Employment probation as a sorting mechanism
AbstractUsing data from the 1982 National Center for Research in Vocational Education employer survey, the author finds evidence strongly supporting the hypothesis that employment probation induces self-selection by workers. Those who accepted jobs with probationary employment tended to be more efficient workers and less likely to quit than those who took jobs without probation. The author hypothesizes that workers who fear they will not last through the probationary period, either because they are not sure their performance will be adequate or they think they may quit, will not apply for jobs with probation, whereas those who are more confident that their work will be acceptable and that they will not quit will apply for such jobs in order to obtain the higher wages that commonly attach to jobs with probation. (Abstract courtesy JSTOR.)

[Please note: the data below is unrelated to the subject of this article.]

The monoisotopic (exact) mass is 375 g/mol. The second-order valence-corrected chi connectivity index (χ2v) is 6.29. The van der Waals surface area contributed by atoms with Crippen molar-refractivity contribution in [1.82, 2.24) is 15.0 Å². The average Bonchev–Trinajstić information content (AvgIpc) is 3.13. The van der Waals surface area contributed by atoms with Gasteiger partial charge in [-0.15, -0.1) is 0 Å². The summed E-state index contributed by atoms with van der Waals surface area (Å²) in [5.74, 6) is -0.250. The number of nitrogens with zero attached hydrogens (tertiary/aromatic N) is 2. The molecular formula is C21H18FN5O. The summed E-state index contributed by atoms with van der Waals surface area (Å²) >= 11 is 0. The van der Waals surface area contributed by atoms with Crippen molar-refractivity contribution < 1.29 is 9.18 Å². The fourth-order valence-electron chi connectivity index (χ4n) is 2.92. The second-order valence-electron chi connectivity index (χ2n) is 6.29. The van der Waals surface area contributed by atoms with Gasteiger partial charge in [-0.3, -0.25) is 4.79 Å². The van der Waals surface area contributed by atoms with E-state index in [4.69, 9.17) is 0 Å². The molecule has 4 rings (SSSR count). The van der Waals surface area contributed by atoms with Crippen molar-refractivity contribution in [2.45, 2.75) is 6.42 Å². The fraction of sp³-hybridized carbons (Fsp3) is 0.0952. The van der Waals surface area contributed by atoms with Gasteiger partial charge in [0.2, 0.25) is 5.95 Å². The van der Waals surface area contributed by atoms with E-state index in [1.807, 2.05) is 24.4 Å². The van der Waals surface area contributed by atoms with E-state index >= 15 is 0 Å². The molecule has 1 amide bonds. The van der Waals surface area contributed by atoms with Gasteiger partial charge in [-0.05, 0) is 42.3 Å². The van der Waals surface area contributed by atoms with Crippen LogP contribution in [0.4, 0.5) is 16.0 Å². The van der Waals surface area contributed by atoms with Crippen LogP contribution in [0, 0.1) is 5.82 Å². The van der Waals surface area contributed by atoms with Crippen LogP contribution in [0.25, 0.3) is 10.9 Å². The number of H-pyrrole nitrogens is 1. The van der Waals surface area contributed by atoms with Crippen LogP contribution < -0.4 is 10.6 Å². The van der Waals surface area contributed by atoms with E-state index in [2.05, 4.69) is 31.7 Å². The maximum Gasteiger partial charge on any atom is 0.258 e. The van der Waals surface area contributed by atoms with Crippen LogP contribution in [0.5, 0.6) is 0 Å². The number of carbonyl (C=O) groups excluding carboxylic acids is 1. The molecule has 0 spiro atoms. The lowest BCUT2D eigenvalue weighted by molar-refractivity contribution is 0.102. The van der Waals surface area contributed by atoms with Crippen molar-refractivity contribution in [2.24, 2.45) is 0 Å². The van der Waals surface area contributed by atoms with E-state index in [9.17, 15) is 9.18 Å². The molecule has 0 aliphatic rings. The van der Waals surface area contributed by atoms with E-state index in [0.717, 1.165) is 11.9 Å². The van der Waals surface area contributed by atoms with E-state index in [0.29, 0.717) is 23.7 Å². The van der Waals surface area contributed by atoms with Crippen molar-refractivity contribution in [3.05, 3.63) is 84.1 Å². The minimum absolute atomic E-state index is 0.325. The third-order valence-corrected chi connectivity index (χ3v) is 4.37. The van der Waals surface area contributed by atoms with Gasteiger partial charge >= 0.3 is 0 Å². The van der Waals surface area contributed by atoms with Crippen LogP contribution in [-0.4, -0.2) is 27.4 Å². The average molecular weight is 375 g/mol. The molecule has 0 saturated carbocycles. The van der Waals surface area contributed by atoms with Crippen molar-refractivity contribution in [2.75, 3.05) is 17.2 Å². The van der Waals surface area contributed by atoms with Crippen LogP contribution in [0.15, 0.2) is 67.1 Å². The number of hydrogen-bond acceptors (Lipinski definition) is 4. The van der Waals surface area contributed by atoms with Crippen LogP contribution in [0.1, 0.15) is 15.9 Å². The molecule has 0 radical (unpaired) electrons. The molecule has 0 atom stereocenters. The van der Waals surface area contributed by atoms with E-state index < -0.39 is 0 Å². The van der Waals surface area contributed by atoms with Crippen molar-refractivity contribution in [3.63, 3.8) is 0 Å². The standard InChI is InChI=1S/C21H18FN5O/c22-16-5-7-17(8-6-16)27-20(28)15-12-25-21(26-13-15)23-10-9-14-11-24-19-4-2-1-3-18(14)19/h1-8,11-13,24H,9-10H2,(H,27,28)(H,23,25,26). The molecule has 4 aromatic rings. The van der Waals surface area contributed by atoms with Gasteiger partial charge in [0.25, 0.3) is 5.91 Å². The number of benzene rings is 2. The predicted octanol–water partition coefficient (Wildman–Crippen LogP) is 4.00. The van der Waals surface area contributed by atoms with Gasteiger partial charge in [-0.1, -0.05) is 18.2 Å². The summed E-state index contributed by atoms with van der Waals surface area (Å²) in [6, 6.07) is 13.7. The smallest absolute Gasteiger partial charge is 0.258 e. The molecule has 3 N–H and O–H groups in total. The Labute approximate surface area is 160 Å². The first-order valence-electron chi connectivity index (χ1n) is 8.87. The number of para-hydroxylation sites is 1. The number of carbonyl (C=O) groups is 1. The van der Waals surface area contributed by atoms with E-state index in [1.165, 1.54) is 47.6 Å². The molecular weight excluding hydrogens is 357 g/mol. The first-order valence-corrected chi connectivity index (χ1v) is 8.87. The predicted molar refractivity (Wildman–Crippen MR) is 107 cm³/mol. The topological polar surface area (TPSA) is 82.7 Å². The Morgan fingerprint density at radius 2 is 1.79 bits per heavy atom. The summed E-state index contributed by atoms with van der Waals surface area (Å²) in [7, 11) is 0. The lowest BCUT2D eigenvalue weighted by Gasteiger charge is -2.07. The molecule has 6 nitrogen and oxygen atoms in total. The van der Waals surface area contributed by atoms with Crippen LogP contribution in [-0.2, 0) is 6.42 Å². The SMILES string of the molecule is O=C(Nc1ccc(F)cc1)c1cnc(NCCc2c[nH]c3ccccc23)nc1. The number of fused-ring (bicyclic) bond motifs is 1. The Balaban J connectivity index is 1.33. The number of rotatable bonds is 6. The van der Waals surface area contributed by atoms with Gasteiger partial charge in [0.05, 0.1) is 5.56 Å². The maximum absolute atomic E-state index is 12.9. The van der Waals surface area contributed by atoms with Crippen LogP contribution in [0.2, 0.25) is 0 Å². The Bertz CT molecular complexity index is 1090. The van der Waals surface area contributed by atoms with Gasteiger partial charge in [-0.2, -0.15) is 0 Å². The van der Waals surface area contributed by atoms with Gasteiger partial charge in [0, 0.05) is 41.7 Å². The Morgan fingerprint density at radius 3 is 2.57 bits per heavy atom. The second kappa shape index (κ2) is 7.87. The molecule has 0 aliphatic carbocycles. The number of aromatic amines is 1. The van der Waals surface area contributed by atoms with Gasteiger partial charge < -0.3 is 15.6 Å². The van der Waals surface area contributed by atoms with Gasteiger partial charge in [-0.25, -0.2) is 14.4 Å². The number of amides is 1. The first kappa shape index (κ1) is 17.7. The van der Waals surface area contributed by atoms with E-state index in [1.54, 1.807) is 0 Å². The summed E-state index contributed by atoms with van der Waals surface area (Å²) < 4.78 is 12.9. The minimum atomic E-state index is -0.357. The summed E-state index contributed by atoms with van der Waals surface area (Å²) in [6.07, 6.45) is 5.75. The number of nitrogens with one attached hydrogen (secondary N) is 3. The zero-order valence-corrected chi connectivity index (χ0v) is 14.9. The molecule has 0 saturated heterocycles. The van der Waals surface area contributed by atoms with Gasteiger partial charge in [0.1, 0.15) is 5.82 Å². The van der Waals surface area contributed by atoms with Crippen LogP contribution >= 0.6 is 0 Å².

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Bibliographic InfoArticle provided by ILR Review, Cornell University, ILR School in its journal ILR Review.
Volume (Year): 47 (1994)
Issue (Month): 3 (April)
Postal: 381 Ives East, Cornell University, Ithaca, NY 14853-3901
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